The trial over the murder of a French mountaineer opens in Algeria this week, more than six years after he was beheaded by Islamic State group-linked militants during a hiking trip.
Herve Gourdel, 55, was abducted on September 21, 2014 while hiking in Djurdjura National Park, whose dense forests, gorges and picturesque lakes are a draw for hikers but which has long been a sanctuary for jihadists.
Three days after he disappeared, gunmen from militant group Jund al-Khilafa published a video of his execution-style killing.
Paris had rejected their demand to halt air strikes against IS in Iraq and Syria.
Three months later, following a massive manhunt involving thousands of soldiers, Gourdel's body was found in a booby-trapped grave.
In total, 14 people face charges over the case.
Only one is known to be in custody: suspected jihadist Abdelmalek Hamzaoui, who is to appear before a court on the outskirts of Algiers on Thursday.
Seven others are being tried in absentia, but no details have been made public on what charges they face.
Gourdel's Algerian guides are also accused of failing to alert the authorities to his kidnapping, while another, unidentified person is facing unspecified charges.
Gourdel's partner Francoise Grandclaude welcomed the fact that the trial "is finally taking place".
Saying it was "very personal", she said the process could offer "hope for the families and loved ones of victims affected by terrorism".
Gourdel's gruesome killing caused shock both in France and in Algeria, where it triggered memories of the decade-long civil war between Islamists and the army in which some 200,000 people died.
The murder came in the wake of IS jihadists' dramatic takeover of over northern Iraq and Syria in the summer of 2014.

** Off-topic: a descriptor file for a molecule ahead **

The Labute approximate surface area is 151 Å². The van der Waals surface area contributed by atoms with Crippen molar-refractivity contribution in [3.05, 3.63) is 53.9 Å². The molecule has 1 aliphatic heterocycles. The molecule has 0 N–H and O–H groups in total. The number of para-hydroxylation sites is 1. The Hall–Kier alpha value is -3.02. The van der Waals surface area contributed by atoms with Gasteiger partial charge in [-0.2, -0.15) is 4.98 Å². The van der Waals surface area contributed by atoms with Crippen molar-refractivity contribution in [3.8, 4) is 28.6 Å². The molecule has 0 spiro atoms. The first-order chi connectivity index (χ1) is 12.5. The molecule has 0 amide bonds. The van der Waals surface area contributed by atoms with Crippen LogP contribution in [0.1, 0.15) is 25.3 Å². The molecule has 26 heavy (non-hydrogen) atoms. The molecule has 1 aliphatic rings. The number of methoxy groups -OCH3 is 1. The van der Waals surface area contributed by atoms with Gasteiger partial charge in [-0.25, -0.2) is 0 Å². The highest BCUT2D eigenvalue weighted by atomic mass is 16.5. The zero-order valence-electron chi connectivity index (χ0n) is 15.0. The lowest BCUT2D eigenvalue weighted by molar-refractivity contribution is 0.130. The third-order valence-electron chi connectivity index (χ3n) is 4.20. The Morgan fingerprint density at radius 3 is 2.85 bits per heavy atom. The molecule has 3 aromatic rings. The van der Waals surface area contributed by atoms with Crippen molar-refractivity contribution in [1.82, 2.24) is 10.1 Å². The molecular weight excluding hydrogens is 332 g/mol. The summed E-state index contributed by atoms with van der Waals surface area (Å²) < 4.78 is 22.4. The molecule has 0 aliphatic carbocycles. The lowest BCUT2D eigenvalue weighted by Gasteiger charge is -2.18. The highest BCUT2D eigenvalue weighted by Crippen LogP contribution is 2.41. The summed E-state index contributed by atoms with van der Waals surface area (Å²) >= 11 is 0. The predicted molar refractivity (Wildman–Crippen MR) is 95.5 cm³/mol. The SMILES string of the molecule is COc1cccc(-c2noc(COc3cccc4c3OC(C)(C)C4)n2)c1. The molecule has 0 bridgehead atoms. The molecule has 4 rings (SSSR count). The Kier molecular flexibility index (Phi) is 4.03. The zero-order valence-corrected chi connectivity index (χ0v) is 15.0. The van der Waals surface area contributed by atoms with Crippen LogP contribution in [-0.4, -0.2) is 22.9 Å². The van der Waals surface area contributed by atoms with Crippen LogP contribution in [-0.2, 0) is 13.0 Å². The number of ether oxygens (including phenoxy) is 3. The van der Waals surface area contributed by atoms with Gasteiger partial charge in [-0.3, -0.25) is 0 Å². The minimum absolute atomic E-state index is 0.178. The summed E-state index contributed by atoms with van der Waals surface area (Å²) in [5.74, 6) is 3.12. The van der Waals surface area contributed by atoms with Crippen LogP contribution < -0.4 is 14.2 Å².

- 'Premeditated' -
Jund al-Khilafa -- Arabic for Soldiers of the Caliphate -- had sworn allegiance to IS leader Abu Bakr al-Baghdadi just weeks before his killing.
Hamzaoui, arrested in late 2014 on suspicion of belonging to Jund al-Khilafa, is accused of "kidnapping, torture and premeditated murder" as well as joining an "armed terrorist group" -- charges that can carry the death penalty.
Gourdel's five Algerian guides, who were initially captured alongside him but were released hours later, are also to appear in court.
They are accused of neglecting to tell the authorities they were hosting a foreign national and of failing to raise the alarm promptly after he was kidnapped.
The Algerian defence ministry has said this delay had given the kidnappers time to flee.
But the lawyer of Oussama Dehendi, one of the guides, questioned the logic of the charge, which could carry a sentence of up to five years in jail.
"My client informed the authorities as soon as he could -- after he was released by the kidnappers," Faycal Ramdani told AFP.
"This was what led the authorities to act."
Authorities have not made public any details on the other defendants.
Two decades since the end of Algeria's civil war, the authorities regularly report clashes between the army and militant groups.
They say that since Gourdel's death, at least seven jihadists involved in his murder have been killed in clashes.
The suspected chief of Jund al-Khilafa, Abdelmalek Gouri, was killed in late 2014, also in the Kabylie region.
His successor Bachir Kharza also met his death in a mountainous part of Bouira, southeast of Algiers, in May 2015.